2012, or to be specific, December 21, 2012 (the winter solstice), is the date on which the Mayan Long Count calender ends. Some say that world will end, or at least go about a great change.

Who were the Mayans?

The Mayans were people indigenous Mexico, Belize, El Salvador, and northwestern Honduras from 200 B.C.E. who were quite sophisticated for their time: they were advanced in agriculture, architecture, languages, and calenders. Their two calenders were even more accurate then our Gregorian calender today. First they created the Calender Round system, and later the Long Count system.

How did these calenders work?
The Calender Round system involved two overlapping annual cycles: the sacred 260 day cycle, and the secular 365 day cycle (which had 18 months with 20 days each, and 5 extra unlucky days at the end of the year). Each day was assigned a day number and day name for the sacred calender and a day number and month name for the secular calender. There were 52 years in a calender round, then it would start over. This system was bad at fixing events in a relationship with one another over long periods of time, so in 236 B.C.E. a priest created a new calender.
The Long Count system identified the date by counting forward from a previous date, in this case August 11th or 13th, 3114 B.C.E. The days were grouped into sets: baktun (144,000 days), k'atun (7,200 days), tun (360 days), uinal or winal (20 days), and kin (1 day). So a date that was 144,000 days from the start would be (1 baktun, 0 everything else). This calender cycled though one interval after another, and the interval was known as the Grand Cycle (13 baktuns, or 5,139 normal solar year). Some people think that the first grand cycle will end on December 21st 2012.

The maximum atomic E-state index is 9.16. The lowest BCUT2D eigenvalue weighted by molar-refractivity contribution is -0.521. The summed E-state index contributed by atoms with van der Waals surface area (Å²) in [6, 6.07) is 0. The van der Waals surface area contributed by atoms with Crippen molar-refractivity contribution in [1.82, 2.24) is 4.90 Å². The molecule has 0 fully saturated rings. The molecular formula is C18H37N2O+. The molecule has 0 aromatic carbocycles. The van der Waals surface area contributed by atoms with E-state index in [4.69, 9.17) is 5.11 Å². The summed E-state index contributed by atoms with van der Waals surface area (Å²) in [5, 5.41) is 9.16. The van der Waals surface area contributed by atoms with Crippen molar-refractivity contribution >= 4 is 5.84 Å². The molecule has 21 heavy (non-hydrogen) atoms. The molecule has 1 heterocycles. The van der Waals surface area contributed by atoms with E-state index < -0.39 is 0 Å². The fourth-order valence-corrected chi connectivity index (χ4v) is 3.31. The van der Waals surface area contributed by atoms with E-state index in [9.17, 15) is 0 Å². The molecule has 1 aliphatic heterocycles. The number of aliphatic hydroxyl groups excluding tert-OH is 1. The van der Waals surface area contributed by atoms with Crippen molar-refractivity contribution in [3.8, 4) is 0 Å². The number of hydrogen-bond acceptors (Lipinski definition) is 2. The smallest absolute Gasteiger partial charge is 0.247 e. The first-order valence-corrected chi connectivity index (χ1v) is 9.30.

The Mayans believe that another interval will just start, and some Europeans and Americans believe it won't reset itself, and the world will end.

What else did the Mayans have to say about the end of the world?
On the final page of a text, called the Dresden Codex (about 1100 A.D.), there is a picture of an end-of-the-world scenario. The world is destroyed by a flood, a common prediction in ancient cultures (who probably experienced floods themselves). Anthony Aveni, an archaeoastronomer, said the scenario is not literal. Instead, it's supposed to a lesson about human behavior. And actually, the Mayans didn't even focus very much on predictions.

So, should we be worried?
No. Most scientists say that the probability of anything bad happening is unlikely. There are no unusual planetary alignments for 2012 and no giant solar storms that might disrupt satellite activity. For the probability of Earth being hit by meteors, comets or asteroids (like the one that wiped out the dinosaurs 65 million years ago), NASA astronomers are carrying out the Spaceguard Survey to find large asteroids near Earth. None as large as the one that killed the dinosaurs have been found. These discoveries are posted daily at the NASA NEO office website: http://neo.jpl.nasa.gov/

http://canteramaya.com/cantera_codex/wp-content/uploads/2010/10/dresden-codex1.jpg the Dresden Codex